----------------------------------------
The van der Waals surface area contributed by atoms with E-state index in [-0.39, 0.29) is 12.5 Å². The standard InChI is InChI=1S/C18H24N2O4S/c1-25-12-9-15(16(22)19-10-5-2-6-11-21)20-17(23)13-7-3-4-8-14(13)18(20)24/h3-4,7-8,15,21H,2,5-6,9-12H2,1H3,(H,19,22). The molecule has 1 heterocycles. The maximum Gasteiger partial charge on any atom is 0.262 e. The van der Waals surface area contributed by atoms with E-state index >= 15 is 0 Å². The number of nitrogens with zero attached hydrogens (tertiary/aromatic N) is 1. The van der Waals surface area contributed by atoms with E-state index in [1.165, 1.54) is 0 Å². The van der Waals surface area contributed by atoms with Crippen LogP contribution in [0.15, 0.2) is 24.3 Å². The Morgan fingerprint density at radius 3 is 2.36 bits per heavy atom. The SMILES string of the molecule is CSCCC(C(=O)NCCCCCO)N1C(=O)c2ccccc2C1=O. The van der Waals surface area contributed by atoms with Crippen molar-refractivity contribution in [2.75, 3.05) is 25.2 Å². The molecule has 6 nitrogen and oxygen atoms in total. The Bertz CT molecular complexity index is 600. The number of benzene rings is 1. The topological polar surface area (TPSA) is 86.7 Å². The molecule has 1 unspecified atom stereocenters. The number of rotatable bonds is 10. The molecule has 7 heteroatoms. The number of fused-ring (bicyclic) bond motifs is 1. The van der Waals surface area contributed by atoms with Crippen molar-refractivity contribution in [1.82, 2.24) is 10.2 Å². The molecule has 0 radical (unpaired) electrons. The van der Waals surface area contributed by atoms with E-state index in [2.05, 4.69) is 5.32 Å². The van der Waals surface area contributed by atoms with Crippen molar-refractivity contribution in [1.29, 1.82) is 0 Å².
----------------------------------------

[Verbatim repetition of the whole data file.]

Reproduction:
The van der Waals surface area contributed by atoms with E-state index in [-0.39, 0.29) is 12.5 Å². The standard InChI is InChI=1S/C18H24N2O4S/c1-25-12-9-15(16(22)19-10-5-2-6-11-21)20-17(23)13-7-3-4-8-14(13)18(20)24/h3-4,7-8,15,21H,2,5-6,9-12H2,1H3,(H,19,22). The molecule has 1 heterocycles. The maximum Gasteiger partial charge on any atom is 0.262 e. The van der Waals surface area contributed by atoms with E-state index >= 15 is 0 Å². The number of nitrogens with zero attached hydrogens (tertiary/aromatic N) is 1. The van der Waals surface area contributed by atoms with E-state index in [1.165, 1.54) is 0 Å². The van der Waals surface area contributed by atoms with Crippen LogP contribution in [0.15, 0.2) is 24.3 Å². The Morgan fingerprint density at radius 3 is 2.36 bits per heavy atom. The SMILES string of the molecule is CSCCC(C(=O)NCCCCCO)N1C(=O)c2ccccc2C1=O. The van der Waals surface area contributed by atoms with Crippen molar-refractivity contribution in [2.75, 3.05) is 25.2 Å². The molecule has 6 nitrogen and oxygen atoms in total. The Bertz CT molecular complexity index is 600. The number of benzene rings is 1. The topological polar surface area (TPSA) is 86.7 Å². The molecule has 1 unspecified atom stereocenters. The number of rotatable bonds is 10. The molecule has 7 heteroatoms. The number of fused-ring (bicyclic) bond motifs is 1. The van der Waals surface area contributed by atoms with Crippen molar-refractivity contribution in [1.82, 2.24) is 10.2 Å². The molecule has 0 radical (unpaired) electrons. The van der Waals surface area contributed by atoms with E-state index in [2.05, 4.69) is 5.32 Å². The van der Waals surface area contributed by atoms with Crippen molar-refractivity contribution in [1.29, 1.82) is 0 Å².